The U.S. Department of Labor has issued a press release promising to fight fraud in the foreign worker programs that it helps to administer.
These are the H programs for H-1B (skilled workers), H-2A (farm workers), and H-2B (non-farm, non-skilled workers).
"We will enforce vigorously those laws, including heightened use of criminal referrals," said new Secretary of Labor Alexander Acosta in the press release.
Acosta, incidentally, was President Trump's second choice for the position; he, happily, replaced the first nominee, Andy Puzder (who withdrew), a fast-food executive and a supporter of expanded foreign worker programs.
The press release says that four different segments of the department (where I worked 50 years ago) will be enlisted in the attack on visa program abuse; these include the Wage and Hour Division, the Employment and Training Administration (which manages the H programs), the Solicitor of Labor, and the Inspector General.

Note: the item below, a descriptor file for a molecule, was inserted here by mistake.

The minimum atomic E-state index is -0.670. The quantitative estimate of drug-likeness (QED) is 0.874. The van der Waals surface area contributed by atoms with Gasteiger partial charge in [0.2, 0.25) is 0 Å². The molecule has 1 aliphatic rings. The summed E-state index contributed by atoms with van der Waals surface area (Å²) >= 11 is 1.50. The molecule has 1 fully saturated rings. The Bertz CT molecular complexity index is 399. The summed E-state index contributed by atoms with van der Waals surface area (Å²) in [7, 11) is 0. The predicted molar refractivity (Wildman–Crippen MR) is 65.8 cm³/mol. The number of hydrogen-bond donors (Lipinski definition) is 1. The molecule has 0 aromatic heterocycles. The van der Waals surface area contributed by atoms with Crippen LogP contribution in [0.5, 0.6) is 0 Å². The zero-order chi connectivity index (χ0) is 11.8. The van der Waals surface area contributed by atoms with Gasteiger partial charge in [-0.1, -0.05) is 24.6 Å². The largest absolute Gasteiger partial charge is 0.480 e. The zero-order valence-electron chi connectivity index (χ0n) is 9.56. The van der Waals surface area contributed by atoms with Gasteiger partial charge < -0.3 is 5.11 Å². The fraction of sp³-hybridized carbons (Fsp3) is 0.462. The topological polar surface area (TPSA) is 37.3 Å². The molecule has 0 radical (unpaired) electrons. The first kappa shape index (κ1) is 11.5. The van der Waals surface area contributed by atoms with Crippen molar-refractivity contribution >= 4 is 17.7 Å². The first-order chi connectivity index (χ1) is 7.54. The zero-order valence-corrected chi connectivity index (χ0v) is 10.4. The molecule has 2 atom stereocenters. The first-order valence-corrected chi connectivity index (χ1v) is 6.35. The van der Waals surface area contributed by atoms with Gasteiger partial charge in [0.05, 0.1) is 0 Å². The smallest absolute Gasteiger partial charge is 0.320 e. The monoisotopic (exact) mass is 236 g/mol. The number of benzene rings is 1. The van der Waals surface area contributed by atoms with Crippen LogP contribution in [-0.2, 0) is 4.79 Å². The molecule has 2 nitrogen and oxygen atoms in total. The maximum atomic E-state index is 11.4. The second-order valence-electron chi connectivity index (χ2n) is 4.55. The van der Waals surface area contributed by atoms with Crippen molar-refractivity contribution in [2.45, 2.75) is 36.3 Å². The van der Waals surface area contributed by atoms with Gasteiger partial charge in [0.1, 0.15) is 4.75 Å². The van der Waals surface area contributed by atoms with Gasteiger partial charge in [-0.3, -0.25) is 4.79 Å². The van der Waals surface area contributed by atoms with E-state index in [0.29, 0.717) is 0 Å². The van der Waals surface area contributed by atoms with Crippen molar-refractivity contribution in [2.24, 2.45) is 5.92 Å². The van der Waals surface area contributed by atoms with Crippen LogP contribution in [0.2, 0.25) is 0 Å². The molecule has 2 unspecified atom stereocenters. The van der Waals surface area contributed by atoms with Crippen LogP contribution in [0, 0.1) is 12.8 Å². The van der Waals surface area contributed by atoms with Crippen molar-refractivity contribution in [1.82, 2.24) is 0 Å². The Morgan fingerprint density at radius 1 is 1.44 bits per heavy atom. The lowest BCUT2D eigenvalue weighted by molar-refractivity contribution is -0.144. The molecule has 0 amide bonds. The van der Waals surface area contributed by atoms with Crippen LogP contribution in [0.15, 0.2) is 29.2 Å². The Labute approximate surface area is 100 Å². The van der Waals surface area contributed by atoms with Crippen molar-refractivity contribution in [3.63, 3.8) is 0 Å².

This is a useful development, because the previous administration's attitude toward immigration enforcement was lax, to say the least; the DoL staff is instinctively pro-worker and if allowed or encouraged to enforce the law, it will try to do so.
Acosta's promise is to use the department's resources to tackle the problems of exploited foreign workers and the displacement of U.S. workers by easy-to-abuse foreign ones. So far, so good, but the basic problem (unmentioned in the statement) is that there are only about 1,000 wage-hour investigators in the country, as opposed to about 25,000 Border Patrol agents.
If Acosta can get some more investigators funded by the administration's budget people, he will really be able to make a difference.